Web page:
Now that we’ve all gotten used to cheaper flights amid low fuel prices over the last few years, it’s time for the the airline industry to do its best to tick everyone off again by sending fare prices upwards once again.
Delta Air Lines is kicking things off by extending its capacity growth of only 1% in the fourth quarter to all of 2017, Bloomberg reports, as Chief Executive Officer Ed Bastian cites “the weakest revenue environment in recent memory.”
Keeping capacity low means higher ticket prices as travelers compete for those limited seats, and other airlines will likely follow Delta’s. And if everyone makes like Delta, maintaining a stranglehold on seat capacity, capacity will only grow about 3% in 2017, the tightest in three years, JPMorgan Chase & Co. analyst Jamie Baker wrote on Thursday in a client note.
Carriers now want to see an increase in what’s known as passenger revenue per available seat mile, wherein one seat mile is one seat flown one mile, which is the standard capacity gauge, Bloomberg explains. Delta’s decision to keep capacity growth low next year will “turn up the heat on American and United to demonstrate similar conviction” to reverse unit revenue declines, Baker wrote.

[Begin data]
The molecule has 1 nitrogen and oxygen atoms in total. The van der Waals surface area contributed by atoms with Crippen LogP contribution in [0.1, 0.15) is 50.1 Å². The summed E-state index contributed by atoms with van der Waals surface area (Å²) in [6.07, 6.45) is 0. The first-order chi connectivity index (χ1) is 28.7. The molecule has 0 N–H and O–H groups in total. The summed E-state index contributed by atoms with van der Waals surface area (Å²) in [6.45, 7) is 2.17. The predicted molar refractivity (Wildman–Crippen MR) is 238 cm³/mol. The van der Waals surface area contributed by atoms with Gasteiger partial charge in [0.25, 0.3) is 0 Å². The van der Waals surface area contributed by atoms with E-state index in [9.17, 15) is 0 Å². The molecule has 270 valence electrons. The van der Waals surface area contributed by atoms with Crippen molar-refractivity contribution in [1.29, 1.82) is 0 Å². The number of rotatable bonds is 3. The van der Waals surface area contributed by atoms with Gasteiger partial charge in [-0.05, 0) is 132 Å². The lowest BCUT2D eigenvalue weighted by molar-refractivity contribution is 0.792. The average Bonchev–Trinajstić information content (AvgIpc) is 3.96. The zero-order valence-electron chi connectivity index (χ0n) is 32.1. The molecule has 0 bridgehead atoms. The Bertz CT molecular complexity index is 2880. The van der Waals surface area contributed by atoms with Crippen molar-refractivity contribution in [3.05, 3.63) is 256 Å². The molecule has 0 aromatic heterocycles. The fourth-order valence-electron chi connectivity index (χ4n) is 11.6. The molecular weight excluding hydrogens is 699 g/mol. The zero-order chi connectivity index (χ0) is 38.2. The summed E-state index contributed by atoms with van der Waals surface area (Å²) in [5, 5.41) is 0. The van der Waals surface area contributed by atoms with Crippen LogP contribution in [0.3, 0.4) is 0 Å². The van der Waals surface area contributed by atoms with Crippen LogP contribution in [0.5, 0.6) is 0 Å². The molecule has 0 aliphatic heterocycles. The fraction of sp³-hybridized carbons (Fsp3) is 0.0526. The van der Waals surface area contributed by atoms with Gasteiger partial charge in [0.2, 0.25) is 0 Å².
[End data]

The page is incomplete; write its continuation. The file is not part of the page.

Higher fares will also help airlines face more expensive fuel, with carriers expecting to pay higher prices next year. Some airlines will also have higher wage costs if labor groups sign off on deals currently in the works: Delta and its pilots recently reached terms for a new four-year contract that involves a 30% raise; and Southwest Airlines pilots are voting on a new agreement with a 29% increase in salary. Southwest and United both reached tentative deals with flight attendants this summer as well.
We’ll likely find out soon if American Airlines and United Airlines will limit capacity next year, as both carriers will report their quarterly results next week.
The Cheap Airfare Party Is About to End [Bloomberg]
by Mary Beth Quirk via Consumerist